Logarithmic Opinion Pools for Conditional Random Fields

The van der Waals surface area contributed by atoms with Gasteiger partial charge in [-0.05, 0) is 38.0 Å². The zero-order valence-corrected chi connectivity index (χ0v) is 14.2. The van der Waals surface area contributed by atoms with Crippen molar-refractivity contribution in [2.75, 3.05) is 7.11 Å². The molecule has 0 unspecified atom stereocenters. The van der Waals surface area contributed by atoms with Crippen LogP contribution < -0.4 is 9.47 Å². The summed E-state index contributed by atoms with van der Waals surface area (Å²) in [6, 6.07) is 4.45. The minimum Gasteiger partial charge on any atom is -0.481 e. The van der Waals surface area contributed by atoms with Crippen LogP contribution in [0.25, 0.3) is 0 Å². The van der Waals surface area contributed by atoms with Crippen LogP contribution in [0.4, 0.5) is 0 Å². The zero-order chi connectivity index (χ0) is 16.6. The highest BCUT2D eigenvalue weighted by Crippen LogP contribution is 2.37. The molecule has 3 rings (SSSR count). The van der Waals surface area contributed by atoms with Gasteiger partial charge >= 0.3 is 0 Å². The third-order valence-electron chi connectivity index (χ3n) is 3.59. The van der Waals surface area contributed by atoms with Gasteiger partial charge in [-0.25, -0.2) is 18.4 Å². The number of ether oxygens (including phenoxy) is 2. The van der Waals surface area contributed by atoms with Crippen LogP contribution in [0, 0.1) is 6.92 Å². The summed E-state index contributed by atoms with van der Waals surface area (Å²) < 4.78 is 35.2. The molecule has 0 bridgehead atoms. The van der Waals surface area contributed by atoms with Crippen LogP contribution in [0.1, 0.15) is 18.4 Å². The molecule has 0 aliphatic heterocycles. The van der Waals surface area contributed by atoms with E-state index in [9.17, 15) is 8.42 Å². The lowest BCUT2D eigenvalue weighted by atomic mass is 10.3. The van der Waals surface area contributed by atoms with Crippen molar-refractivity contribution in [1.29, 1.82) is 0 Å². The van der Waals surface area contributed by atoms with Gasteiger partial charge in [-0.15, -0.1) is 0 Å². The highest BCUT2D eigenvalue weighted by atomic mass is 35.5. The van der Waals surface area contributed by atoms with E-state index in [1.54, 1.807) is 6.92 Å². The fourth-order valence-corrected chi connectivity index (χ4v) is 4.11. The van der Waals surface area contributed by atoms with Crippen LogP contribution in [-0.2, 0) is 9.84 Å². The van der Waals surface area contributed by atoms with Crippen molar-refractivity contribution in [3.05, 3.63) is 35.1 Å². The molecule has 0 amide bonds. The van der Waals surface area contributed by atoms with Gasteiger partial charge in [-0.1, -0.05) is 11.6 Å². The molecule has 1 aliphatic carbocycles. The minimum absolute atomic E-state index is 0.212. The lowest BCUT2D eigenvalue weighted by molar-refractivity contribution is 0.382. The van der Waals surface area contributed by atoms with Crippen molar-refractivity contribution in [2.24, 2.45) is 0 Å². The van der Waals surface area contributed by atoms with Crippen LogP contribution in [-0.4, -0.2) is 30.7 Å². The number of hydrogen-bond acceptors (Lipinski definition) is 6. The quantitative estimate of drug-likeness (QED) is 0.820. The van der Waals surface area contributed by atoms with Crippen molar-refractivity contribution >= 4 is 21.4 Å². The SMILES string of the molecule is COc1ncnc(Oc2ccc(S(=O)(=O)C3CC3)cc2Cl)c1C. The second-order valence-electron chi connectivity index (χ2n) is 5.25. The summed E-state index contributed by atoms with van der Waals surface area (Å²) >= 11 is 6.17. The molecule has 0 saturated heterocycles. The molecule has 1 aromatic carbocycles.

Since their recent introduction, conditional random fields (CRFs) have been successfully applied to a multitude of structured labelling tasks in many different domains. Examples include natural language processing (NLP), bioinformatics and computer vision. Within NLP itself we have seen many different application areas, like named entity recognition, shallow parsing, information extraction from research papers and language modelling. Most of this work has demonstrated the need, directly or indirectly, to employ some form of regularisation when applying CRFs in order to overcome the tendency for these models to overfit. To date a popular method for regularising CRFs has been to fit a Gaussian prior distribution over the model parameters. In this thesis we explore other methods of CRF regularisation, investigating their properties and comparing their effectiveness. We apply our ideas to sequence labelling problems in NLP, specifically part-of-speech tagging and named entity recognition. We start with an analysis of conventional approaches to CRF regularisation, and investigate possible extensions to such approaches. In particular, we consider choices of prior distribution other than the Gaussian, including the Laplacian and Hyperbolic; we look at the effect of regularising different features separately, to differing degrees, and explore how we may define an appropriate level of regularisation for each feature; we investigate the effect of allowing the mean of a prior distribution to take on non-zero values; and we look at the impact of relaxing the feature expectation constraints satisfied by a standard CRF, leading to a modified CRF model we call the inequality CRF. Our analysis leads to the general conclusion that although there is some capacity for improvement of conventional regularisation through modification and extension, this is quite limited. Conventional regularisation with a prior is in general hampered by the need to fit a hyperparameter or set of hyperparameters, which can be an expensive process. We then approach the CRF overfitting problem from a different perspective. Specifically, we introduce a form of CRF ensemble called a logarithmic opinion pool (LOP), where CRF distributions are combined under a weighted product. We show how a LOP has theoretical properties which provide a framework for designing new overfitting reduction schemes in terms of diverse models, and demonstrate how such diverse models may be constructed in a number of different ways. Specifically, we show that by constructing CRF models from manually crafted partitions of a feature set and combining them with equal weight under a LOP, we may obtain an ensemble that significantly outperforms a standard CRF trained on the entire feature set, and is competitive in performance to a standard CRF regularised with a Gaussian prior. The great advantage of LOP approach is that, unlike the Gaussian prior method, it does not require us to search a hyperparameter space. Having demonstrated the success of LOPs in the simple case, we then move on to consider more complex uses of the framework. In particular, we investigate whether it is possible to further improve the LOP ensemble by allowing parameters in different models to interact during training in such a way that diversity between the models is encouraged. Lastly, we show how the LOP approach may be used as a remedy for a problem that standard CRFs can sometimes suffer. In certain situations, negative effects may be introduced to a CRF by the inclusion of highly discriminative features. An example of this is provided by gazetteer features, which encode a word's presence in a gazetteer. We show how LOPs may be used to reduce these negative effects, and so provide some insight into how gazetteer features may be more effectively handled in CRFs, and log-linear models in general.